Poorest countries need investment to join global flows

Foreign direct investment in least developed countries should continue and grow so that they can be incorporated in the flows of global economic recovery.

They showed a report by the United Nations Conference on Trade and Development (UNCTAD) released today.

“Although some less developed countries have recently received FDI flows and that has allowed them to join the global value chains, most of them sit on the sidelines of the global economy,” says the text.

The report notes that direct investment in these countries have grown steadily during the past decade, reaching $ 24,000 million.

However, this flow accounts for only 2% of total world investment.

Therefore, the UNCTAD calls for more investments are made and, above all, be more beneficial for the 48 receivers in this group of nations.

“We call for a new approach that will focus these investments on job creation and the consolidation of the productive capacities of these countries, ie their ability to produce a greater diversity of goods and goods more complex,” The report advocates.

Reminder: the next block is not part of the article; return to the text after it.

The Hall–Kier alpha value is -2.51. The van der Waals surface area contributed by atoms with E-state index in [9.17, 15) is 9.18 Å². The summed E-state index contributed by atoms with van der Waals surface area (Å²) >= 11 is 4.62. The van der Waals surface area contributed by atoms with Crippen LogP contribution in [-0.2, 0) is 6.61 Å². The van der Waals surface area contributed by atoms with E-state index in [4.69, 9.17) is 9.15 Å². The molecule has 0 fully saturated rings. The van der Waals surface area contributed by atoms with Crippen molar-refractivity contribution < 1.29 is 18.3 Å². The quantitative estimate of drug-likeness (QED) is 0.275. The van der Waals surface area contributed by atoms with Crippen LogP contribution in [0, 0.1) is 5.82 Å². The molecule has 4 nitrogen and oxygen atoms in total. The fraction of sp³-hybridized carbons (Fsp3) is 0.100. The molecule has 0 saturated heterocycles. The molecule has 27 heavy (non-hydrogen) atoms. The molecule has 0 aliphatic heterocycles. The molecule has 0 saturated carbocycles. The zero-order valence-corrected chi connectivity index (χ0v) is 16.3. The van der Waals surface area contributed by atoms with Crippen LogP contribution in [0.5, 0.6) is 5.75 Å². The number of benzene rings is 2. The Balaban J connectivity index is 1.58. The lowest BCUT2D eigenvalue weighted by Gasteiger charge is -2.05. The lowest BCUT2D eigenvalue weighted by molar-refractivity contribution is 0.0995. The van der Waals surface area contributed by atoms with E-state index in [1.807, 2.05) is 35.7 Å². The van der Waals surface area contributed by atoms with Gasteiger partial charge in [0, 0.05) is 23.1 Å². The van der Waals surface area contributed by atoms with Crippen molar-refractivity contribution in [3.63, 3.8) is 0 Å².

According to the UNCTAD economists, most of the investments made in less developed countries are directed to the extractive industry “a sector that tends to create relatively few jobs.”

“In addition, this sector has a tendency to ‘fertilize’ the economy of these countries or to increase their ties between local companies and foreign companies, bonds that normally serve to disseminate knowledge and technology and help stimulate economic growth durable, “reads the text.

For this reason, the study recommends the creation of “a fund for infrastructure development in less developed countries, to increase the capacity of these nations to attract investment thanks to the modernization of infrastructure” such as electricity supply the road and rail networks and computer and Internet connections. ”

This fund, according to UNCTAD, should provide innovative solutions and projects to promote the formation of public-private cooperation between the least developed countries and foreign investors.